This was special: The people I waited with were all strangers to each other, but we didn’t stay glued to our phones ignoring each other – a feat, considering we were a bunch of bookish introverts. Up and down the line, people chatted, exchanged book recommendations and held each other’s places, generally making the whole thing a total pleasure.
“Readers are an incredible community, but the way that they showed up to support this store,” High says, laughing in amazement, “selling close to 3,000 books in two days. It was quite successful.”
I got myself a copy of Butler’s novel “Dawn,” which had been recommended by one of my linemates, along with Justina Ireland’s “Dread Nation,” which injects a zombie apocalypse into the American Civil War (that should be interesting to read in between episodes of “The Last of Us”). Finally, I picked up Aaron Philip Clark’s “Blue Like Me,” a 2022 crime novel set in LA that sounded terrific.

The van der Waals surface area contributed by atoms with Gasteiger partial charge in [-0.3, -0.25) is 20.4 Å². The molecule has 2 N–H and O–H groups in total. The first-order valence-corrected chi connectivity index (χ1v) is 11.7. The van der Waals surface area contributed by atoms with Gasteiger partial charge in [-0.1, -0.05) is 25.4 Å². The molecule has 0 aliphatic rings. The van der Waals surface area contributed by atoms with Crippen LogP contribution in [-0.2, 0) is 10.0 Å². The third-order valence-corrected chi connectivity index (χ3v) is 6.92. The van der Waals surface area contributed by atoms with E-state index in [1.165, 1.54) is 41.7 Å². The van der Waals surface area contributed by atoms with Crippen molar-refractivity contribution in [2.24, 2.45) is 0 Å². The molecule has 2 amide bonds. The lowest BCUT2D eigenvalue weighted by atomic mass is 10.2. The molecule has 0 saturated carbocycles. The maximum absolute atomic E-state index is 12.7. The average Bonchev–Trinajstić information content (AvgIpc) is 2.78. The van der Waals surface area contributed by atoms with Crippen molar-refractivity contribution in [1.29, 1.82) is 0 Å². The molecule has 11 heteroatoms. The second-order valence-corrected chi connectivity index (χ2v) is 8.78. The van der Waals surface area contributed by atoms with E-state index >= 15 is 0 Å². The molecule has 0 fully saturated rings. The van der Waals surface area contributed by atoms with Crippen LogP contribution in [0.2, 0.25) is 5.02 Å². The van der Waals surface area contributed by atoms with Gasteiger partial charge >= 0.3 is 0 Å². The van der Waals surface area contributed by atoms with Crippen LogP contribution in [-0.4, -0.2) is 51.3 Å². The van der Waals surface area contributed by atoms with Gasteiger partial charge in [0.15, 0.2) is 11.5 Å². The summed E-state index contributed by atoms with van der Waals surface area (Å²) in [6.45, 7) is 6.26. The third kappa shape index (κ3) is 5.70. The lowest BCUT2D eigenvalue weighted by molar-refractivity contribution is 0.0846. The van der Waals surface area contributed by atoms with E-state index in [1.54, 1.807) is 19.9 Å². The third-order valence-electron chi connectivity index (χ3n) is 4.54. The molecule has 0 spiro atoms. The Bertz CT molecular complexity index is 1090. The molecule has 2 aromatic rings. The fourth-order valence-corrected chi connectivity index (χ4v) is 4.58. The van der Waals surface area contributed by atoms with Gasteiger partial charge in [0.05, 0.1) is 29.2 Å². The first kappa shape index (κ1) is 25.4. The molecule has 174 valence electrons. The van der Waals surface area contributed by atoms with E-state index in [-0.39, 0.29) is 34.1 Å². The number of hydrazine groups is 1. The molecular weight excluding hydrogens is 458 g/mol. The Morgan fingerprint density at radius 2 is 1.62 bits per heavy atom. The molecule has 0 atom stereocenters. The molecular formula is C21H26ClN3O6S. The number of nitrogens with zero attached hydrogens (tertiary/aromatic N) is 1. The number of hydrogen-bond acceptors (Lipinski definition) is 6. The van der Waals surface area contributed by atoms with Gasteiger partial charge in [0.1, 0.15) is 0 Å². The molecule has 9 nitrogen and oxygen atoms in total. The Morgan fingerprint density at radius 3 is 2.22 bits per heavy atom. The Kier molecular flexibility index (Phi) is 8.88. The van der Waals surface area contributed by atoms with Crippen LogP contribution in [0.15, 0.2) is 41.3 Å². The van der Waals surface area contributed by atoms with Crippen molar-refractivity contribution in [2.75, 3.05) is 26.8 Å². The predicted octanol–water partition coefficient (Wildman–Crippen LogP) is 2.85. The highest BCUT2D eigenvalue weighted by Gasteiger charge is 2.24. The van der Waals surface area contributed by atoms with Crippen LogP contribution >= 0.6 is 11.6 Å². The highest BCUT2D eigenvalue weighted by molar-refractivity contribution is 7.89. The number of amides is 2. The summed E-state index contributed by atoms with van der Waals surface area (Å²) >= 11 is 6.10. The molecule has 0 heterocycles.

Along with books, I got cards and a tote bag – because I like tote bags almost as much as bookstore T-shirts. I left happy and looking forward to my next visit.
On Thursday night, High sounded pretty happy, too.
“I am just so lucky to be a part of that. I met so many people, and I just felt such community and love and support,” says High. “You know, you mentioned folks standing in line for hours – some people up to two hours – and they were just all in a really good mood.
“I could not have imagined a better outcome. It’s beyond my wildest dream.”
For more info, go to octaviasbookshelf.com. And High is scheduled to be among the local booksellers, authors and food trucks at the inaugural Be The Change Book Festival at Central Library 222 East Harvard Street, Glendale, on Saturday, February 25th, 10 a.m. – 4 p.m. (It’ll be indoors!)
Remembering Tom Verlaine’s life among the books
Tom Verlaine of Television performs during the All Tomorrows Parties festival held at UCLA on March 15, 2002. (Photo by George Campos / The Press-Enterprise)
Following the death of Television singer and guitarist Tom Verlaine, Colin Groundwater wrote a lovely remembrance of the influential musician for Literary Hub. (Television’s “Marquee Moon” is a beautiful album I’ve listened to many, many times.)